Nelia Scheepers woke up to see 10-year-old Goofy ‘squeaking’ in agony while being suffocated by the 10ft snake.

It had coiled itself around the dog’s body in her remote farmhouse, 300 miles north of Johannesburg, South Africa.

She managed to escape with her other dogs – but it was all too late for Goofy.

‘Goofy had very good hearing and would normally be the first to start barking at the sound of any trouble,’ she said.

‘She was sleeping on my bed and didn’t make a sound, so I think the snake must have moved so quietly through the house and then taken Goofy as she slept.

‘It was just so distressing to watch that snake coiling round and round, the poor dog was absolutely terrified and I could do nothing for her. It was terrible.’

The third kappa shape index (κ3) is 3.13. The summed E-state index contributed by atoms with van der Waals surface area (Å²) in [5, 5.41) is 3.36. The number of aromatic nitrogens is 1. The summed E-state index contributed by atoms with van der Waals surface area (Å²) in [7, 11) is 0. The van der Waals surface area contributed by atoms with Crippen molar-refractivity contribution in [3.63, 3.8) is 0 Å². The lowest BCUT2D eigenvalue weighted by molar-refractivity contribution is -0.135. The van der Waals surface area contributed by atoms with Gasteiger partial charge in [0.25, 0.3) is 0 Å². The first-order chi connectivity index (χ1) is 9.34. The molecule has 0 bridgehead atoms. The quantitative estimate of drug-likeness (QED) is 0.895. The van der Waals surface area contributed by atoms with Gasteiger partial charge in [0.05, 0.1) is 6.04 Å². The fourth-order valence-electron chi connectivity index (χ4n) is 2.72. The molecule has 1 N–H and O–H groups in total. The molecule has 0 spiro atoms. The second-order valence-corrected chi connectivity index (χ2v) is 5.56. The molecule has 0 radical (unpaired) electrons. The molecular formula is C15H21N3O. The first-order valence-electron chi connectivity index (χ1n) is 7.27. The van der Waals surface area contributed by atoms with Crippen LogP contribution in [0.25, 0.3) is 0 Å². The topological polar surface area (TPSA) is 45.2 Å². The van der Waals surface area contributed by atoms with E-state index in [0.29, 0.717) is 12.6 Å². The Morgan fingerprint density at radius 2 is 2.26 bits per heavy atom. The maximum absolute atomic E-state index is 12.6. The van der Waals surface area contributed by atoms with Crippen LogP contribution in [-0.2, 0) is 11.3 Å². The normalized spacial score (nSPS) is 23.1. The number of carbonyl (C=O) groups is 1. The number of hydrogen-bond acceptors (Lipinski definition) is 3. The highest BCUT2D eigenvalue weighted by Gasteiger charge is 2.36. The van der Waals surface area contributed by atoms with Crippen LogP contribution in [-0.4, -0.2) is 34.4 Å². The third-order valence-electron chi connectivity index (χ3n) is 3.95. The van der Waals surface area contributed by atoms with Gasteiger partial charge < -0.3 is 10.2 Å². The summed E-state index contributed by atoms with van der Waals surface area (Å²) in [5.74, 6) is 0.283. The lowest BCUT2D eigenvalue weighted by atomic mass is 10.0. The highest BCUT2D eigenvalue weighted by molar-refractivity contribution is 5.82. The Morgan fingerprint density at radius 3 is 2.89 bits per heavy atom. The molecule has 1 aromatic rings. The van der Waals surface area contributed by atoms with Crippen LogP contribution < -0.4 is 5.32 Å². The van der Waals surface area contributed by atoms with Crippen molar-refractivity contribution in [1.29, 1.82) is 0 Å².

Mrs Scheepers, 60, later looked into the room to see the python had ‘unlocked its jaws and was swallowing Goofy whole’.

The outline of Goofy’s shape could still be clearly seen when snake catcher Frikkie Venter arrived at the home a number of hours later.

He said that it was extremely unusual for snakes to go into houses and get so close to humans, so it must have been very hungry.

It is also currently summer in South Africa, with the high temperatures making it harder for snakes to find prey.

‘That snake won’t have to eat for another three weeks now,’ he said.

The grandmother said she had spotted the massive African rock python a few hours before her dog was taken but she had shut all her doors and windows, apart from a small window in her sitting room.

The African rock python is the continent’s largest snake. It is nonvenomous and kills its prey by constriction, tightening its coils every time its victim breathes.

Read 511 times Last modified on Saturday, 03 February 2018 17:34